Germany has a reputation not only for building fast cars but also for testing their capabilities on high-speed autobahns. But the diesel scandal has taken the shine off of automobiles, while massive traffic jams and European Union regulations have slowed the speedways. Instead of staring at the backs of trucks, take the nearest exit and enjoy some of the country’s most beautiful little-known towns.
If you do, make sure you have time to enjoy the ride. The Bundesstrasse 3 — known as the B3 — is a sleepy two-lane highway that runs about 500 miles from Basel, Switzerland, where I picked it up, to Hamburg in the north of Germany. It’s 27 miles short of being Germany’s longest highway, but what it lacks in superlatives, it makes up for in sightseeing.
The B3 meanders through diverse terrain — sometimes it’s almost autobahn-like; other times it’s been diverted through towns. In the section that runs through Baden-Württemberg, it parallels the Rhine, cuts through pastures and cherry orchards and skirts the Black Forest.
Speed is not the point of the B3. Blissfully slow travel is.
“The B3 is like seeing a cross-section of Germany,” says Wolfgang Groeger-Meier. Drive it, he says, and you’ll see “the landscape’s different, the food is different, the architecture is different, the people are different.” Groeger-Meier should know. The photographer from Munich — which is nowhere near the B3 — has been driving the old highway most of his life, starting when he was growing up in Hamburg. For the past two years, he has documented his travels on a blog and now in a book.
Speed is not the point of the B3. Blissfully slow travel is. Stop at casino towns and spa resorts where people soak in curative waters. Stroll down cobblestone pedestrian zones with working centuries-old fountains and half-timbered architecture. Take lunch at guesthouses that overlook narrow portions of the Rhine.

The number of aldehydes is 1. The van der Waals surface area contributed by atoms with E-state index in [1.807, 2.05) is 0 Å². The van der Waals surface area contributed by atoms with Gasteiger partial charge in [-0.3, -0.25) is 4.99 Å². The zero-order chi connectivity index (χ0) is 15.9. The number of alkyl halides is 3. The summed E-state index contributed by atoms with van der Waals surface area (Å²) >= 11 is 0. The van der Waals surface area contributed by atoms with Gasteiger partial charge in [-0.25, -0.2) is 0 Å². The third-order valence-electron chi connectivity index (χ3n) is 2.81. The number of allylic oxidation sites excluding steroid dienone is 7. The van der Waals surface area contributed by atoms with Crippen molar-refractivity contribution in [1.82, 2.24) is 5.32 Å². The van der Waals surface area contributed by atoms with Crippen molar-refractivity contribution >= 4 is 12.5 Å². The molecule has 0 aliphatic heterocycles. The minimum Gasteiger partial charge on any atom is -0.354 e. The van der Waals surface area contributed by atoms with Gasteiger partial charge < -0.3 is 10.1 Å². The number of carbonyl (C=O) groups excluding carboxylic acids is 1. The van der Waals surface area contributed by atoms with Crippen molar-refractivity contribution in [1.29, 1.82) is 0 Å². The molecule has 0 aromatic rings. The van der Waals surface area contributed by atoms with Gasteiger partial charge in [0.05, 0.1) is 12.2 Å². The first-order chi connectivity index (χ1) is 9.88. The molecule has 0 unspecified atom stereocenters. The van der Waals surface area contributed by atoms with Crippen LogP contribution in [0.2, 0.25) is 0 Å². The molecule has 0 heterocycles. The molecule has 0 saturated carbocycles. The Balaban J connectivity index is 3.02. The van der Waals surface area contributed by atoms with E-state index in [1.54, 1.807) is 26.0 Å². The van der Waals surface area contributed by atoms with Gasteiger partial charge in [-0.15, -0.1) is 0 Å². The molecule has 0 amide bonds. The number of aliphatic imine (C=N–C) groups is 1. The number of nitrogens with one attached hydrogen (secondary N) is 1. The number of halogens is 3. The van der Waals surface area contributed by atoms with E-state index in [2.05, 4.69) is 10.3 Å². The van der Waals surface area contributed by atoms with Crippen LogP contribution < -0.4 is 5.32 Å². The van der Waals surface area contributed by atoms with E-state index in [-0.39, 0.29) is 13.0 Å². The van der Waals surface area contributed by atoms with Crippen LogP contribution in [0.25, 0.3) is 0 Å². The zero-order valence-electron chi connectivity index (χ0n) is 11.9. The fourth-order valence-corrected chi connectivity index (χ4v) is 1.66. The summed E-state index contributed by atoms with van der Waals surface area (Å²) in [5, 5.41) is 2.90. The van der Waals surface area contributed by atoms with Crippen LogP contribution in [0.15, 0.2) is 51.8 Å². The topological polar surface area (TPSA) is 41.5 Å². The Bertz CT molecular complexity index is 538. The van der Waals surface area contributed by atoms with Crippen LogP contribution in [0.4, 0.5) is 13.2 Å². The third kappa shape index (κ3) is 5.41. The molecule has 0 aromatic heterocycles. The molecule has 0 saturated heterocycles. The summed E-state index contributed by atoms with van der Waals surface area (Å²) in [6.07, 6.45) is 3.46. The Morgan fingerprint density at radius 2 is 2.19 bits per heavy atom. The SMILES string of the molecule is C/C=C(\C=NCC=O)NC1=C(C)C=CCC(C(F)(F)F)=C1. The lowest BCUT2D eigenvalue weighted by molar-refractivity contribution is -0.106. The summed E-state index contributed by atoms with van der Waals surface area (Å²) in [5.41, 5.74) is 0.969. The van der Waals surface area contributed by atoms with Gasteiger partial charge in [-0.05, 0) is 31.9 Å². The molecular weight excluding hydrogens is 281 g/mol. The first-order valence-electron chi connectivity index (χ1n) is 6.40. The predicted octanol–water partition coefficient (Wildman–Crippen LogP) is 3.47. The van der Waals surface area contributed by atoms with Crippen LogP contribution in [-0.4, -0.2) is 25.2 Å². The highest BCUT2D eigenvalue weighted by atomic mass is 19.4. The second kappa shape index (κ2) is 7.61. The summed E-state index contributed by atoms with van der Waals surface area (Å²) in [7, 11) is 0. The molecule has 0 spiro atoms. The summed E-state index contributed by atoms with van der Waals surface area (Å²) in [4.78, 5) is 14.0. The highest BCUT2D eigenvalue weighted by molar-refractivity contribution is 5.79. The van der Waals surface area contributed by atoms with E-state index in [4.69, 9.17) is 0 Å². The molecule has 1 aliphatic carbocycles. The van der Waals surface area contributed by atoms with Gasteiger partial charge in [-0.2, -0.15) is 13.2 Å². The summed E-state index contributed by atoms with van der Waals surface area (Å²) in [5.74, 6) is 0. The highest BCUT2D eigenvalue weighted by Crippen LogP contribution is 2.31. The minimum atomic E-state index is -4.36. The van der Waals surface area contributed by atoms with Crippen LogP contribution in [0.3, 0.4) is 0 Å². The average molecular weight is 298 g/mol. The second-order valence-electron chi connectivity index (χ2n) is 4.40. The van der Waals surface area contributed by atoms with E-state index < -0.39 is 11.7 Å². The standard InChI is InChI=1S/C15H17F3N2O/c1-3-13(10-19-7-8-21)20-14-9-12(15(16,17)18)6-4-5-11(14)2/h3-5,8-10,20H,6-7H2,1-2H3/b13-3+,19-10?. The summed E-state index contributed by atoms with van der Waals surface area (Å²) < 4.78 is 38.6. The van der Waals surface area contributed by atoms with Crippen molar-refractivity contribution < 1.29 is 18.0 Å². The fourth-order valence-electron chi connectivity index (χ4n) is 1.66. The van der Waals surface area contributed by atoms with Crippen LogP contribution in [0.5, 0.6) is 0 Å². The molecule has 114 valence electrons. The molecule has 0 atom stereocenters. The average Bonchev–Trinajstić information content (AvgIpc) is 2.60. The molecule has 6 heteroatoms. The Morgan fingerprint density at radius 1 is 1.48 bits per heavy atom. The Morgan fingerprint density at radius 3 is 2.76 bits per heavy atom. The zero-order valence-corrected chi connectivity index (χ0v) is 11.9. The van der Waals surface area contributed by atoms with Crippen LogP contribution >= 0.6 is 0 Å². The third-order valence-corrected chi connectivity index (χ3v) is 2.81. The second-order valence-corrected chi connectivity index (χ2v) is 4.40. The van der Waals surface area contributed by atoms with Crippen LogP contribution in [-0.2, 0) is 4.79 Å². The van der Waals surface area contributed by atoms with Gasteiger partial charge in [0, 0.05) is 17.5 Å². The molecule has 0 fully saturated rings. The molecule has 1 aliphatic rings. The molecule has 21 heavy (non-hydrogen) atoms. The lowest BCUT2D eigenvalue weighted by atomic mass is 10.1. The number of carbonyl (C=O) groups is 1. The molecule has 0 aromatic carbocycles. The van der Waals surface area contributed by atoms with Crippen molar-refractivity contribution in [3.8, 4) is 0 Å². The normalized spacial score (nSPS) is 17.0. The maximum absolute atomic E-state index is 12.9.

Plus there’s an Elvis Presley connection. In 1958, Presley’s chauffeur drove him on the B3 nearly every day from the Villa Grünewald in Bad Nauheim to the Army base in Friedberg where the American idol was stationed. Presley’s hotel room — No. 10 — has been preserved so it looks identical to when he stayed there.
There are other historical gems along the B3, which the Celts were the first to tread and the Romans paved. The B3 was a mere bridle path when Bertha Benz bumped along it in August 1888, stopping at the Stadt-Apotheke in Wiesloch to buy a few liters of benzine to fuel her car. Today Benz’s trip is recognized as the first long-distance trip by automobile (a feat she undertook without the knowledge of her husband, Carl Benz). In doing so, Bertha not only proved the usefulness of a horseless carriage but also saved the family business: Daimler-Benz. “We were the first filling station in the world,” says retired chemist Adolf Suchy, who will open his private museum at the Stadt-Apotheke to tours if you call ahead.
If you’re looking for places to stay, there are dozens of pensions and guesthouses along the B3. An alternative to traditional lodging is the Cloister Maria Hilf in Bühl, which is run on behalf of the elderly nuns who reside there (overnight stays help pay to keep up the grounds). The rooms are cheap and predictably sparse.
On a culinary note, the B3 intertwines with the Baden Wine Route, where travelers can taste traditional rieslings, gewürztraminers, pinot noirs and lagreins that winegrowers started planting a decade ago in response to climate change. Of course, even along the Wine Route, there will be a beer garden. There’s always a beer garden.
Back on the road (there’s also a bike path that runs parallel to the B3), as you pass fields, forests and vineyards, the B3 can become a spiritual journey, even Zen-like. (Warning: It’s not all pretty — there are some industrial stretches.)
Entering a Zen state is useful when your GPS says it’ll take about three hours from Zurich to Stuttgart, and instead, it takes two days. Your patience will be rewarded.
Driving in Germany
Unlike autobahns, which often have a recommended speed limit of 130 kph (80 mph), the B3 is much slower. Speed limits differ depending on where you are, but the fastest stretches are 80 kph (50 mph).